Why do plants have molds?
Plants have molds because molds depend on them for foods. That's why molds have plants.
Fungi, which is separate from plants, animals, and bacteria are a large group of eukaryotic organisms that includes microorganisms such as yeasts and molds (British English: moulds), as well as the more familiar mushrooms. These organisms are classified as their own kingdom. Molds (or moulds) are fungi that grow in the form of multicellular filaments called hyphae.
The scientific name molds is fungi that are coenocytic organisms that are made of masses of tubes or filaments called "hyphae". They do not produce large fruiting bodies like the mushroom. There are thousands of different types of fungi. An introduction to molds Molds are heterotrophs that do not produce their own food like plants (phototrophs). Molds secrete digestive enzymes that dissolve organic and inorganic food material and then absorb the digested material.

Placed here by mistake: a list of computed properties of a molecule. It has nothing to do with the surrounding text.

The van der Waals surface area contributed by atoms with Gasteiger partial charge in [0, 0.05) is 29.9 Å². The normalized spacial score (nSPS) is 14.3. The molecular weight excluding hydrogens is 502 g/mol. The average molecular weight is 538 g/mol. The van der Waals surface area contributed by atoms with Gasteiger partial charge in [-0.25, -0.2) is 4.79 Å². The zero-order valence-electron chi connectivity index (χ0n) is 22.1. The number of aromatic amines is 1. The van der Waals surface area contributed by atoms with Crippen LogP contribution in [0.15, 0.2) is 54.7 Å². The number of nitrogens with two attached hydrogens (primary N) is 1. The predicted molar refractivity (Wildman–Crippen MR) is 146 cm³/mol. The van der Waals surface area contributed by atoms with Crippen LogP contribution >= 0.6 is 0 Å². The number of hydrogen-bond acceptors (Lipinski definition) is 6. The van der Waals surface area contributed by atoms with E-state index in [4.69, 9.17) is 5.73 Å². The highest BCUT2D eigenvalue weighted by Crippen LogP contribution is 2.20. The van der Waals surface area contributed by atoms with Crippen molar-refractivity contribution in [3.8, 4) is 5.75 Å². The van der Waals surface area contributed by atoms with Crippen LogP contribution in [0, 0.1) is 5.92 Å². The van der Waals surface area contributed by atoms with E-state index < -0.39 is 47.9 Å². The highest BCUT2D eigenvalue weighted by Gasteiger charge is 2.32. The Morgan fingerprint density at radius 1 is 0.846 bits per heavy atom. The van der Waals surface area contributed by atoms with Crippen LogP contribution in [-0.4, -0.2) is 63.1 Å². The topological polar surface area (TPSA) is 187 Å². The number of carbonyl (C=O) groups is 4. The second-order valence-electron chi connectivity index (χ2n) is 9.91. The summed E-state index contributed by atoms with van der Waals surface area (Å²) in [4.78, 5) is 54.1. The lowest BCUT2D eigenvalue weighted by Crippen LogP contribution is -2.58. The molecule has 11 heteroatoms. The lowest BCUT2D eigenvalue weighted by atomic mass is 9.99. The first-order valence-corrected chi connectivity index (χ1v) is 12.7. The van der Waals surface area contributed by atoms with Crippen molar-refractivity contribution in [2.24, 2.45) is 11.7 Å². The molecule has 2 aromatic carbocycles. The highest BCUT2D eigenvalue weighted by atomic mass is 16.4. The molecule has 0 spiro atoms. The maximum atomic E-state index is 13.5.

Molds are considered to be microbes and do not form a specific taxonomic or phylogenetic grouping, but can be found in the divisions Zygomycota and Ascomycota. There are Fungi known as molds. Slime molds and water molds are not Fungi. There are Fungi known as molds. Slime molds and water molds are not Fungi.
No. A Slime Mould or Myxomycete is a fungi like organism that has the characteristics of both plants and animals. They are found in the tropics and the temperate zones. ***** Apparently yes. Look for a New York Times article entitled "Can Answers to Evolution Be Found in Slime?" In the article it says: "The Global Eumycetozoan Project, based at the University of Arkansas, has doubled the known species of slime molds. Biologists have found…